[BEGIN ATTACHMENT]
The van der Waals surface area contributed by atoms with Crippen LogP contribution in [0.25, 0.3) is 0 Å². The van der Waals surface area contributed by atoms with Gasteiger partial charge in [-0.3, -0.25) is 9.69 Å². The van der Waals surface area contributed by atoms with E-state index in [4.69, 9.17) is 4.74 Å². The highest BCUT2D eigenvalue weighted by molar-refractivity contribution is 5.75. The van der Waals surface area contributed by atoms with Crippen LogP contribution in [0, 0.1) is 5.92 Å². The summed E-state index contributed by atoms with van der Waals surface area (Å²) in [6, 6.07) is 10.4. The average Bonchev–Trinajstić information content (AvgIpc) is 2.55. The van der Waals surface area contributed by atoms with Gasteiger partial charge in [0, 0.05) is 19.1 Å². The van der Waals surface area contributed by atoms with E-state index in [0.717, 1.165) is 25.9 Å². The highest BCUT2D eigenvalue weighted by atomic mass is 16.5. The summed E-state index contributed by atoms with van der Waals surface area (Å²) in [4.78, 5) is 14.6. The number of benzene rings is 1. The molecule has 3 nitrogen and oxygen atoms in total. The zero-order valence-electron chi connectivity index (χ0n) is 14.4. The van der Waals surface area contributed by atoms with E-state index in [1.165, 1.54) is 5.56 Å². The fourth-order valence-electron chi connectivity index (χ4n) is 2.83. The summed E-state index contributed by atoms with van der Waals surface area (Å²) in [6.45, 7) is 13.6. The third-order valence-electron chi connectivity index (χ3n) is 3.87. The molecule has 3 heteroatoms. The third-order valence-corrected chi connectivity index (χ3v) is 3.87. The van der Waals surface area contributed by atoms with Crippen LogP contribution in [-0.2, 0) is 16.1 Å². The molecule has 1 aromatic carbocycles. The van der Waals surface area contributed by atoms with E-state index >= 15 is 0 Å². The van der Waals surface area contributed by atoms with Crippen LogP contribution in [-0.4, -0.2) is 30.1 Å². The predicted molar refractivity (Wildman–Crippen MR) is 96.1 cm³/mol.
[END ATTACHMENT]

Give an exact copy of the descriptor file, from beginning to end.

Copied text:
The van der Waals surface area contributed by atoms with Crippen LogP contribution in [0.25, 0.3) is 0 Å². The van der Waals surface area contributed by atoms with Gasteiger partial charge in [-0.3, -0.25) is 9.69 Å². The van der Waals surface area contributed by atoms with E-state index in [4.69, 9.17) is 4.74 Å². The highest BCUT2D eigenvalue weighted by molar-refractivity contribution is 5.75. The van der Waals surface area contributed by atoms with Crippen LogP contribution in [0, 0.1) is 5.92 Å². The summed E-state index contributed by atoms with van der Waals surface area (Å²) in [6, 6.07) is 10.4. The average Bonchev–Trinajstić information content (AvgIpc) is 2.55. The van der Waals surface area contributed by atoms with Gasteiger partial charge in [0, 0.05) is 19.1 Å². The van der Waals surface area contributed by atoms with E-state index in [0.717, 1.165) is 25.9 Å². The highest BCUT2D eigenvalue weighted by atomic mass is 16.5. The summed E-state index contributed by atoms with van der Waals surface area (Å²) in [4.78, 5) is 14.6. The number of benzene rings is 1. The molecule has 3 nitrogen and oxygen atoms in total. The zero-order valence-electron chi connectivity index (χ0n) is 14.4. The van der Waals surface area contributed by atoms with E-state index in [1.165, 1.54) is 5.56 Å². The fourth-order valence-electron chi connectivity index (χ4n) is 2.83. The summed E-state index contributed by atoms with van der Waals surface area (Å²) in [6.45, 7) is 13.6. The third-order valence-electron chi connectivity index (χ3n) is 3.87. The molecule has 3 heteroatoms. The third-order valence-corrected chi connectivity index (χ3v) is 3.87. The van der Waals surface area contributed by atoms with Crippen LogP contribution in [-0.2, 0) is 16.1 Å². The molecule has 1 aromatic carbocycles. The van der Waals surface area contributed by atoms with E-state index >= 15 is 0 Å². The van der Waals surface area contributed by atoms with Crippen LogP contribution in [-0.4, -0.2) is 30.1 Å². The predicted molar refractivity (Wildman–Crippen MR) is 96.1 cm³/mol.